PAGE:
Silver Barber Dimes were struck by the United States Mint from 1892-1916. The silver dimes were named after the artist who created both their obverse and reverse imagery, Charles E. Barber who was chief engraver of the United States Mint from 1880 to 1918.
Each Barber Dime is composed of 90% silver with 0.0723 ounces of the precious metal for a total weight of 2.5 grams. (Current melt value information can be found using the calculator in the right column.) The coin contains the same obverse bust of Liberty as found on the quarter dollar and half dollar issued by the U.S. Mint during approximately the same time.
The Barber Dime replaced the Seated Liberty Dime which had been produced by the U.S. Mint for over fifty years from 1837-1891. It was part of a new era of silver coinage brought about through the efforts of then U.S. Mint director James P. Kimball. Kimball sought to revitalize American coinage because he felt Americans did not see coins as "an expression of art of their time."
Historical Barber Dime Silver Coin Melt Values
To that end, Kimball pushed for legislation allowing coin designs to be changed after twenty-five years. Previous legislation was worded as such that coin designs could only be altered based on Congressional authorization.
With new legislation (Word doc) in place allowing the changes, new U.S. Mint director Edward O. Leech appointed a four-member committee to seek out replacement coin designs. Despite hundreds of submissions, the committee was unable to recommend any. It is believed that Charles Barber, who was on the committee, had an aim to create the designs himself so he may have been influential in ensuring none of the submitted designs were accepted.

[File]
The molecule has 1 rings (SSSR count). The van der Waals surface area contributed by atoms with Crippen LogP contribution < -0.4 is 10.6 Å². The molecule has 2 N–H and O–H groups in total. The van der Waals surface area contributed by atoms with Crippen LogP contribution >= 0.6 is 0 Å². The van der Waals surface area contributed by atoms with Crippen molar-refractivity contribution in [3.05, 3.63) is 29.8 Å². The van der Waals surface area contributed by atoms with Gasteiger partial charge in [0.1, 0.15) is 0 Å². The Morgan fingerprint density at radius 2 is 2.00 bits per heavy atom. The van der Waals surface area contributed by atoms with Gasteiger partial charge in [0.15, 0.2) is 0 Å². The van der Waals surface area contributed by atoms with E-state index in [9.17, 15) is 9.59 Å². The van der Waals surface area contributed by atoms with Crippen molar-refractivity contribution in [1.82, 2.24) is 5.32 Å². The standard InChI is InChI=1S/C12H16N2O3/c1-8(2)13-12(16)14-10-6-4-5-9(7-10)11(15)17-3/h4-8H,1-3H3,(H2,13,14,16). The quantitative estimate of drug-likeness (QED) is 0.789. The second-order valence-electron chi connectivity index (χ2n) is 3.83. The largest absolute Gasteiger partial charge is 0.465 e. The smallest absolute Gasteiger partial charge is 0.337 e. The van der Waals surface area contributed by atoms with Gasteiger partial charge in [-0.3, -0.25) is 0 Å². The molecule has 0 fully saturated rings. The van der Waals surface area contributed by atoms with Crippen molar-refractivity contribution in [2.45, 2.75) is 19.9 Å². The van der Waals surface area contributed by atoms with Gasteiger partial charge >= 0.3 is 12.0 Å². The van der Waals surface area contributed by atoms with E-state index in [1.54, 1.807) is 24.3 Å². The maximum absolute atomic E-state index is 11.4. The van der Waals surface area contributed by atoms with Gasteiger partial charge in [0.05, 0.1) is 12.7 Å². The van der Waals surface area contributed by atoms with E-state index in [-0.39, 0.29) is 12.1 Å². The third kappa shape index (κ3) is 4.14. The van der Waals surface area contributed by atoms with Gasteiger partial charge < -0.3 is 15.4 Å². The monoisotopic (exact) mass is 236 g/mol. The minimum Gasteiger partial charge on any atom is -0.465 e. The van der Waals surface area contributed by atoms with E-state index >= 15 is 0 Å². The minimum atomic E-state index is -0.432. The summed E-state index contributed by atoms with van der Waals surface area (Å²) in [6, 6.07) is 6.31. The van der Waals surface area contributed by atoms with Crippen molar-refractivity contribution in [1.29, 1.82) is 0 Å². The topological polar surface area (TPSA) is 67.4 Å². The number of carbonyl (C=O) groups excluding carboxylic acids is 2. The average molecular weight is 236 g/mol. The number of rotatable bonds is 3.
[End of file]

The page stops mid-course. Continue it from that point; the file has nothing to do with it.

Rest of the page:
Barber’s wishes were granted and he was directed to create the new designs. His obverse for the dime would include a bust of Liberty complete with a Phrygian cap. The cap is a symbol of freedom and liberty. The same design would be found on other Barber coinage including the quarter and half dollars, as previously mentioned.
The reverse of the Barber Dime contains a wreath of corn, oak and wheat leaves. Inside the wreath is the inscription of "ONE DIME."
Collectors seek out the Barber Dime as a relatively easy and low-cost addition to their collection. The notable exception to the series is the 1894-S, of which only two dozen were believed to have been struck and only nine are still known to exist. At auction, these strikes have gone for well over one million dollars.
The Barber Dimes are also valuable as junk silver coins, if they merit no numismatic value, based on the 0.0723 ounces of silver in each strike.